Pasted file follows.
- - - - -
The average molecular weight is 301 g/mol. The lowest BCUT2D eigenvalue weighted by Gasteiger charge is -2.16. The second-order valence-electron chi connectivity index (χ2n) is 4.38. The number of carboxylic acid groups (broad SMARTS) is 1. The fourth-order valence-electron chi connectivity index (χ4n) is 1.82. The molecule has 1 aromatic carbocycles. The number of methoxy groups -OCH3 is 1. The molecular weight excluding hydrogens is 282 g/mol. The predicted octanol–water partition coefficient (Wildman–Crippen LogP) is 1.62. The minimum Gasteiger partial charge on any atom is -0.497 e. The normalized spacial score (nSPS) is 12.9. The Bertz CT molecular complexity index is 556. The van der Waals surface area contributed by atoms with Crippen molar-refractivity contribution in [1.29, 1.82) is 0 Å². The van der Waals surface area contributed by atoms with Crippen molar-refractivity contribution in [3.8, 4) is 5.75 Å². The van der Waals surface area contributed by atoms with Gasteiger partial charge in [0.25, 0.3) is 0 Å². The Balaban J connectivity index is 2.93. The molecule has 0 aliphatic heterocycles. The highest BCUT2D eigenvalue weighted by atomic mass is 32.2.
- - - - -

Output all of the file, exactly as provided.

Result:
The average molecular weight is 301 g/mol. The lowest BCUT2D eigenvalue weighted by Gasteiger charge is -2.16. The second-order valence-electron chi connectivity index (χ2n) is 4.38. The number of carboxylic acid groups (broad SMARTS) is 1. The fourth-order valence-electron chi connectivity index (χ4n) is 1.82. The molecule has 1 aromatic carbocycles. The number of methoxy groups -OCH3 is 1. The molecular weight excluding hydrogens is 282 g/mol. The predicted octanol–water partition coefficient (Wildman–Crippen LogP) is 1.62. The minimum Gasteiger partial charge on any atom is -0.497 e. The normalized spacial score (nSPS) is 12.9. The Bertz CT molecular complexity index is 556. The van der Waals surface area contributed by atoms with Crippen molar-refractivity contribution in [1.29, 1.82) is 0 Å². The van der Waals surface area contributed by atoms with Crippen molar-refractivity contribution in [3.8, 4) is 5.75 Å². The van der Waals surface area contributed by atoms with Gasteiger partial charge in [0.25, 0.3) is 0 Å². The Balaban J connectivity index is 2.93. The molecule has 0 aliphatic heterocycles. The highest BCUT2D eigenvalue weighted by atomic mass is 32.2.